We buy varnish in tins these days, and there is a mighty industry geared to telling us what to use and how to use it. Black pudding, linseed oil, fish glue, colza oil, black varnish, bitumen paint, white lead, red lead, whiting, white zinc, gold size, lampblack, raw linseed oil and gum copal are a mere reeking memory. But in 1944, if you were bosun of a small coaster you might have sent one of the hands down to the paint stores for a gallon of rectified spirits of wine, 2 ½ lb gum sandarac, ½ lb gum mastic, 2 lb gum anima. Having assembled these ingredients, you would bottle them, put them in a warm place, shake from time to time, then strain the mixture and instruct the off-watch to set to with brushes (round) to varnish the flagpoles, the old surface having been cleaned down to the bare wood with caustic soda and pumice stone.

 Sam Jefferson hunts treasure with E F Knight:

E F Knight's sailing career began in the 1860s, pottering about in open boats off the family holiday home in Honfleur. Later he made two trips to the Baltic and two epic transatlantics. His view on sailing was an unfussy one: he once reflectedthat ‘the smaller the boat, the more fun can be had’ and also observed that standing headroom seemed a bit unnecessary on a yacht: ‘If I want to stand up, I go out into the cockpit.’ His knowledge of sailing in dinghies and open boats was extensive, and his book Small Boat Sailing was one of the first and best how-to-sail handbooks. (It even has a chapter on sailing the lateen rig, with penetrating remarks on the dos and don'ts of shooting the cataracts of the Nile.) Lovers of Arthur Ransome’s works will find frequent reference to Knight’s Small Boat Sailing in the 'Swallows and Amazons' series.

William Petherick sets sail:

I shipped on the Brigantine Forest Prince of Newport, Mon. as Able Seaman at £2.17.6 per month, in the beginning of March 1868 on a voyage from Newport to Lisbon with a cargo of 325 tons of Coals, then Ballast for Villa Real in Spain near Gibraltar, then take a cargo of Copper Ore to Liverpool.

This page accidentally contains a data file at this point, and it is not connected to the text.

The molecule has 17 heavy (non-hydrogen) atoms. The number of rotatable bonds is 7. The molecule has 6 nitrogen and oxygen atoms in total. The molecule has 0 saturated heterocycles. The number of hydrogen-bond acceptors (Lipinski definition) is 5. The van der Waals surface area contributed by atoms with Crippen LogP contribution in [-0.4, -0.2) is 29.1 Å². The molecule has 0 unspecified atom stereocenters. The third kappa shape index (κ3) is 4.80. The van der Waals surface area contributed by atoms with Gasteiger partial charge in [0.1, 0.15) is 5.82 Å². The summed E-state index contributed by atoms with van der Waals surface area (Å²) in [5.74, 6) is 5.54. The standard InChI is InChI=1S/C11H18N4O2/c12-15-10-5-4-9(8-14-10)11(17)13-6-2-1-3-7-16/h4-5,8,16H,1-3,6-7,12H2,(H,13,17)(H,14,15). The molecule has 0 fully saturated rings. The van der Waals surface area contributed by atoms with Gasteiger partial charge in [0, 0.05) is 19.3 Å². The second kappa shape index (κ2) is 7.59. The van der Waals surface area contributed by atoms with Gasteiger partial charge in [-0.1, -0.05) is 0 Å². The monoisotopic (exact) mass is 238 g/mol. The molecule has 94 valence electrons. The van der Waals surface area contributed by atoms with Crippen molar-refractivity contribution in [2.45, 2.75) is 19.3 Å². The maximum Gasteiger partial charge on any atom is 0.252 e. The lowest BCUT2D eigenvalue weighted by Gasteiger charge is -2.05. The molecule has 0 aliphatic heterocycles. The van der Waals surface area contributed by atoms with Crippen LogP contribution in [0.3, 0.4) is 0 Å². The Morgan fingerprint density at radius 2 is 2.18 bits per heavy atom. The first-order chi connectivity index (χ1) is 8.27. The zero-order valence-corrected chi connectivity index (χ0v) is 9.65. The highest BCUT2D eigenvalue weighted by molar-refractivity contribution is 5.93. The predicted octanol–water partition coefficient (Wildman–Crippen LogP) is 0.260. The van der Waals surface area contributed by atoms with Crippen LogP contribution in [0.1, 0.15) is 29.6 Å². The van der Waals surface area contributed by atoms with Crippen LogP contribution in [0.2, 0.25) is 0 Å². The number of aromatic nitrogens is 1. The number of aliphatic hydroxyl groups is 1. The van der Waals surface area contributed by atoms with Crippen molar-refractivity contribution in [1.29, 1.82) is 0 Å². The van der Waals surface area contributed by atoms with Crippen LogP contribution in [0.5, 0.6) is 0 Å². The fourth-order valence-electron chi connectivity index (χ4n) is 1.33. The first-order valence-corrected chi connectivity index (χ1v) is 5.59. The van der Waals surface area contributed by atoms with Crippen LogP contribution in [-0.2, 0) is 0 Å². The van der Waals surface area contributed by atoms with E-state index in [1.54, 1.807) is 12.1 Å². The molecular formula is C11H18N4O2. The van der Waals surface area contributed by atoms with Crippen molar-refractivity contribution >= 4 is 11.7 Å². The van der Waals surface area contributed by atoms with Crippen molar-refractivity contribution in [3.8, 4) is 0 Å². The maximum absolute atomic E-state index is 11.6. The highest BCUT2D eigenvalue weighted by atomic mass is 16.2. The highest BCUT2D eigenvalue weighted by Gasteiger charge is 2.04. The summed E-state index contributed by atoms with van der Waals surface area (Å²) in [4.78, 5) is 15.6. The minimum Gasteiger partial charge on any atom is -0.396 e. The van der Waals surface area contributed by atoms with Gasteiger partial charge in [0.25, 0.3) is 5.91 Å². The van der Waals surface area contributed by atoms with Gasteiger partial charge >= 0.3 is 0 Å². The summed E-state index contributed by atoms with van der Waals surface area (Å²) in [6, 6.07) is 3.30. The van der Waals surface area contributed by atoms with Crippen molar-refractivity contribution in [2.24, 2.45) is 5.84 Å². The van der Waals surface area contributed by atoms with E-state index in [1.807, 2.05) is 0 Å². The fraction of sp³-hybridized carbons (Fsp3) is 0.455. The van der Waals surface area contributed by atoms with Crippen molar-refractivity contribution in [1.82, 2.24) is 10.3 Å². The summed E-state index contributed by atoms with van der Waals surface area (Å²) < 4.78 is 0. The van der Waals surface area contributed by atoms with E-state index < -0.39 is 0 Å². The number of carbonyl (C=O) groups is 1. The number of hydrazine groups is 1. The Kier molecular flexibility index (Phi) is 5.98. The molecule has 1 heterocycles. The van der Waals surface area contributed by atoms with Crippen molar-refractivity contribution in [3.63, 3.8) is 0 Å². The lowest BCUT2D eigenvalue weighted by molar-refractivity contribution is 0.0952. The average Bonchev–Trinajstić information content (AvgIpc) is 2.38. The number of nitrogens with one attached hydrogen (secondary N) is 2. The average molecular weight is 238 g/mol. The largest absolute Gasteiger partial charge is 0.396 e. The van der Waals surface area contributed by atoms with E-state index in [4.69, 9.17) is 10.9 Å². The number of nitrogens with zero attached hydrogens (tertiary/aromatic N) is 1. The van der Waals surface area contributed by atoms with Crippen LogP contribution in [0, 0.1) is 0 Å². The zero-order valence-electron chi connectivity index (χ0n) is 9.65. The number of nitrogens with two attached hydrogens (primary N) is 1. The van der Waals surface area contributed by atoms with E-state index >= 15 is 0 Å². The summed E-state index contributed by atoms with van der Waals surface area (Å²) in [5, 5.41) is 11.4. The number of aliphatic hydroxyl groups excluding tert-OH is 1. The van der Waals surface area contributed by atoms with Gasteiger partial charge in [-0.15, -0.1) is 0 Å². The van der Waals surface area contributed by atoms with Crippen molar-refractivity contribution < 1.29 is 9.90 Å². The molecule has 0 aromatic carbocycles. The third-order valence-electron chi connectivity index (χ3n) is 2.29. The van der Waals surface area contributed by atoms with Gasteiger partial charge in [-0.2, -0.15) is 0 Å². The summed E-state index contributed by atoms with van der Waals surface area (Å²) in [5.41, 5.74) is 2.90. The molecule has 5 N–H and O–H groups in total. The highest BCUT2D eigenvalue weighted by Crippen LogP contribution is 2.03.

We sailed from Newport on March 7th with an easterly gale and very heavy snow. We ran down to Morte under a close reefed topsail and foresail. When passing that, we set the double reefed mainsail and, after passing Hartland Point about 10 pm the same night, the wind being just abeam, blowing heavy, we found what we was up against.

 Jon Tucker on cruising during earthquakes:

The news reports had not surprisingly been focussing on the land-based damage. When we switched on our VHF, a barrage of coastal navigation warnings abruptly reminded us that we were about to be faced with a different set of problems. The first was ominous enough: 'Following earthquake activity, mariners are warned that aids to navigation may be unreliable and there may be unusual tides.' The second was equally disturbing: 'Mariners are warned that charted depths may have changed in sea areas Conway, Cook and Castlepoint.' Charts might have lost their usefulness. For the immediate future at least, we water-dwellers were going to have to revert to navigation by number one eyeball.

 John Blake on the development of the nautical chart:

The first known mention of a shipboard chart came when St Louis (also known as Louis IX of France) sailed in 1270 from Aigues-Mortes in the south of France to Tunis, intending to use it as a base for his involvement in the eighth crusade. On the voyage he had with him a portolan chart, drawn by Venetian and Genoese cartographers at a time when those Italian city-states dominated trade in the Mediterranean.

Ella Westland introduces the Cruikshank brothers:

George Cruikshank always felt that he should have been a sailor. Instead, he became the most acclaimed caricaturist and illustrator of the nineteenth century, living out his maritime ambitions through his production of images of seamen that continued to influence public perceptions of the navy when the Napoleonic wars were long past.